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2012 Health Care Change Requires Better Communication


While employers saw sweeping transformations of their health care offerings in the last two years following the adoption of the Patient Protection and Affordable Care Act, this year's changes are mostly focused on simply keeping employees better informed about their coverage.

Starting in 2012, employees will know exactly how much money their employer is contributing to their individual health care costs. Employers who issue more than 250 W-2 forms need to report the cost of coverage for each employee on those year-end tax documents.

The requirement won't kick in until 2014 for businesses with fewer than 250 employees.

Ash Hachmeister, a consultant with Indianapolis-based MJ Insurance, said he believes providing employees with the true picture of their insurance costs will help them realize exactly how much they're really earning on the job.

"A lot of employees don't understand what their (total) compensation is from their employer," Hachmeister told BusinessNewsDaily. "I feel it is a good thing for them to be educated on it."

Employers also will be required to provide new health care summaries that have been reformatted with an eye for clarity.

The new four-page summary must be given annually to employees with their open enrollment materials; it also will be distributed to new hires, special enrollees and eligible dependents, and to anyone at any time upon request.

"Communication needs to be easier for the employee to understand," Hachmeister said of the benefit summaries. "They still don't have a grasp or understand what their benefits are."

In addition, when benefits are changed employers must now provide notice in writing at least 60 days before the changes are instituted.

Starting in September 2012, employers who offer health care also will be assessed an annual fee to fund patient-centered outcomes. The money will benefit the Patient-Centered Outcomes Research Institute, created to conduct research aimed at providing information that helps patients and health care providers make more informed health decisions.

Through September of 2013, the amount assessed is $1 times the average number of covered lives under the plan.  That fee increases to $2 in October 2013. Those additional fees are scheduled to stay in place through 2019.

The largest change planned for this year under the original Patient Protection and Affordable Care Act had been a requirement for business owners to submit IRS 1099 forms for payments for goods and services totaling more than $600 in a year. A bill signed this spring by President Obama, however, repealed those expanded 1099 filings .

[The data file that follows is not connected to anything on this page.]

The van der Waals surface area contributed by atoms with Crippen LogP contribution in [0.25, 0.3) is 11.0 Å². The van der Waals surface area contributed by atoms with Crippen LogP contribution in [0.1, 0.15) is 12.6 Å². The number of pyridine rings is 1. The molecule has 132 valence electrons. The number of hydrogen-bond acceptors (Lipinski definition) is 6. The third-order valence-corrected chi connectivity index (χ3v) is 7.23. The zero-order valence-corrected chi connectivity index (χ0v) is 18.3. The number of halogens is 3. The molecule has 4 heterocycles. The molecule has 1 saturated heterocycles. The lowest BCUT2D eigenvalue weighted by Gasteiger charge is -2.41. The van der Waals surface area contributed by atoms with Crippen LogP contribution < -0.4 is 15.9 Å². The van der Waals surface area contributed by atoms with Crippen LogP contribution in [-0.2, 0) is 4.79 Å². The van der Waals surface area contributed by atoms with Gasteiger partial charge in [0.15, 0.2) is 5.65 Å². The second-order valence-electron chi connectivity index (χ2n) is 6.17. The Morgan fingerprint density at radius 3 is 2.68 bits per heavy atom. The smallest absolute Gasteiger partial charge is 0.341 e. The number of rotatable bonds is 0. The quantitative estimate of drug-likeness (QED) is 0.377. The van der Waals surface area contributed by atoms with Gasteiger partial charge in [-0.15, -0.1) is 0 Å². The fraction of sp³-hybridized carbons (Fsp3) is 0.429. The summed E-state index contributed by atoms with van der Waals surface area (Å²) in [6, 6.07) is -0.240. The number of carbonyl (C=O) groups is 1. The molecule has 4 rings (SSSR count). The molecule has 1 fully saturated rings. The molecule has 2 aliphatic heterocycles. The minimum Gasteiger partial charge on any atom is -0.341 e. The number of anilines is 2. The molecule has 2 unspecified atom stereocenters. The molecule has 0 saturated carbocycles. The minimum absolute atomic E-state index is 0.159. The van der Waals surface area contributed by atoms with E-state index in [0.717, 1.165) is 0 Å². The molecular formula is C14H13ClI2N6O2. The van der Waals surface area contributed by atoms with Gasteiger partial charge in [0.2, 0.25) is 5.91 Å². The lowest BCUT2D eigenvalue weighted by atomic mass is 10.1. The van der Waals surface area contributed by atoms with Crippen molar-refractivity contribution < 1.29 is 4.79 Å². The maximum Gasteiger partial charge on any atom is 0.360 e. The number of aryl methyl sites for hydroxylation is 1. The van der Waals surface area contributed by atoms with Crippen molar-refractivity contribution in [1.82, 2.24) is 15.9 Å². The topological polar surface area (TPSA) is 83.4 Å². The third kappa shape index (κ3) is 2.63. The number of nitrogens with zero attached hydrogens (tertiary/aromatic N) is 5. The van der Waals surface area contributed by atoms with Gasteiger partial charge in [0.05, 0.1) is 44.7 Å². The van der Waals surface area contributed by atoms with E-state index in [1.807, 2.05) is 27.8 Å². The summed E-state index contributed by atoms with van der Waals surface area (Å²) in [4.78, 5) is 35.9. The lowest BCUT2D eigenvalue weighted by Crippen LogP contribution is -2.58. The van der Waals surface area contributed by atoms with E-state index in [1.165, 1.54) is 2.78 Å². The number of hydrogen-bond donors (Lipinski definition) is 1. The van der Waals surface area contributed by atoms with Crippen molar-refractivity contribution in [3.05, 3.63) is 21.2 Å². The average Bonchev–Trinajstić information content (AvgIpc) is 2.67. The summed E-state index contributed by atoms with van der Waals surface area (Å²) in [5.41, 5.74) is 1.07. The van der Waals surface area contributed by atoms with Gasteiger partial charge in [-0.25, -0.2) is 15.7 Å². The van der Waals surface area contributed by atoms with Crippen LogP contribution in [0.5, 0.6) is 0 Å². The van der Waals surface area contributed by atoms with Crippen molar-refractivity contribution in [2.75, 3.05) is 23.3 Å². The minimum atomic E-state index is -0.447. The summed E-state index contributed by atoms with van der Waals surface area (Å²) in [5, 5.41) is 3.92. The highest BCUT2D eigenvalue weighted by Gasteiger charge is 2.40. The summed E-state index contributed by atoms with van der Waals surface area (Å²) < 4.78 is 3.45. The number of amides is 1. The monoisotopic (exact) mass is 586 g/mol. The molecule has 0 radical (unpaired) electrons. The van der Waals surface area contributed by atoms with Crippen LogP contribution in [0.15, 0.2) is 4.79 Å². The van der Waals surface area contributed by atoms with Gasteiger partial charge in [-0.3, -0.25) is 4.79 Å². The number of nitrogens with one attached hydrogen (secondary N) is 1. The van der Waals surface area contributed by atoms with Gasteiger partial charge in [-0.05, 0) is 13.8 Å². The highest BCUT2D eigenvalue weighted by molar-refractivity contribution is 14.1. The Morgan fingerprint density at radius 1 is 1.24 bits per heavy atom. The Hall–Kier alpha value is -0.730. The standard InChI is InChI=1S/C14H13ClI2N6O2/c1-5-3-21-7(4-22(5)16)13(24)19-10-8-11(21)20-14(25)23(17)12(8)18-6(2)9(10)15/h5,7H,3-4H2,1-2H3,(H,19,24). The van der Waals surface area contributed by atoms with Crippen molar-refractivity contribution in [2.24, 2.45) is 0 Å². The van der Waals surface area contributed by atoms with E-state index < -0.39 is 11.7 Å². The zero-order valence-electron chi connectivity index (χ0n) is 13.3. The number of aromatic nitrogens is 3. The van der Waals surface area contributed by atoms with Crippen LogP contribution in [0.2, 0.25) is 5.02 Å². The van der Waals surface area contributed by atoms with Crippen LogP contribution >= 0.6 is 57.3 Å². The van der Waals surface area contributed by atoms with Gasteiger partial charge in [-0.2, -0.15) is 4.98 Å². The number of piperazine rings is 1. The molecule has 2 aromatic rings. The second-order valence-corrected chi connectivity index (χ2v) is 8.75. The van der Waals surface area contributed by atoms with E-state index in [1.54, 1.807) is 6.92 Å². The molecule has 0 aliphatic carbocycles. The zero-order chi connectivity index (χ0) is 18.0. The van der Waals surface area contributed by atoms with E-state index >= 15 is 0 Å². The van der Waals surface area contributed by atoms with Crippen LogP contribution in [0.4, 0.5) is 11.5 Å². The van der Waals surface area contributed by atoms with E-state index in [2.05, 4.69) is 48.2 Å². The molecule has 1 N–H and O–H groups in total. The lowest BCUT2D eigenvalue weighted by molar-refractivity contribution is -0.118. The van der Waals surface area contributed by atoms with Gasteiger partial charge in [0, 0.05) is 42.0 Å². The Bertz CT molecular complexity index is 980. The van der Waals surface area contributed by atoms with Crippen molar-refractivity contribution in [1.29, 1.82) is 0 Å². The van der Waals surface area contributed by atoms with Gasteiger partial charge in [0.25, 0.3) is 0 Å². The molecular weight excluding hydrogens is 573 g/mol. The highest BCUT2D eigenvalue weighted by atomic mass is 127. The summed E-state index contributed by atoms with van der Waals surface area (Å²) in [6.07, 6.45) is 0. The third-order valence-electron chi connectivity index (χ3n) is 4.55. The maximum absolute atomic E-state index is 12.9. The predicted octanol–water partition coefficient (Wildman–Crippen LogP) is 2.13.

"Small-business owners are the engine of our economy, and because Democrats and Republicans worked together, we can ensure they spend their time and resources creating jobs and growing their business, not filling out more paperwork," Obama said in a prepared statement after signing the legislation.

Hachmeister said the upcoming smaller changes to the health care system all are leading up to 2014, when the biggest change, access to affordable insurance through insurance exchanges, is scheduled to go into effect. Also that year, the second phase of the small-business tax credit goes into place, allowing for credits of up to 50 percent of the employer’s contribution to provide health insurance for employees. That tax credit is currently at 35 percent.

Though this year's health care changes seem comparatively minor, Hachmeister believes it is still critical for business owners to be aware of what they are dealing with.

"Although conversations around health care reform have quieted down some, it should still be on the minds of executives," Hachmeister said.  "As parts of the law continue to go into effect, organizations should keep informed and assess the impact, compliance and costs associated with health care reform moving forward."


Chad Brooks

Chad Brooks is a Chicago-based freelance writer who has nearly 15 years experience in the media business. A graduate of Indiana University, he spent nearly a decade as a staff reporter for the Daily Herald in suburban Chicago, covering a wide array of topics including, local and state government, crime, the legal system and education. Following his years at the newspaper Chad worked in public relations, helping promote small businesses throughout the U.S. Follow him on Twitter.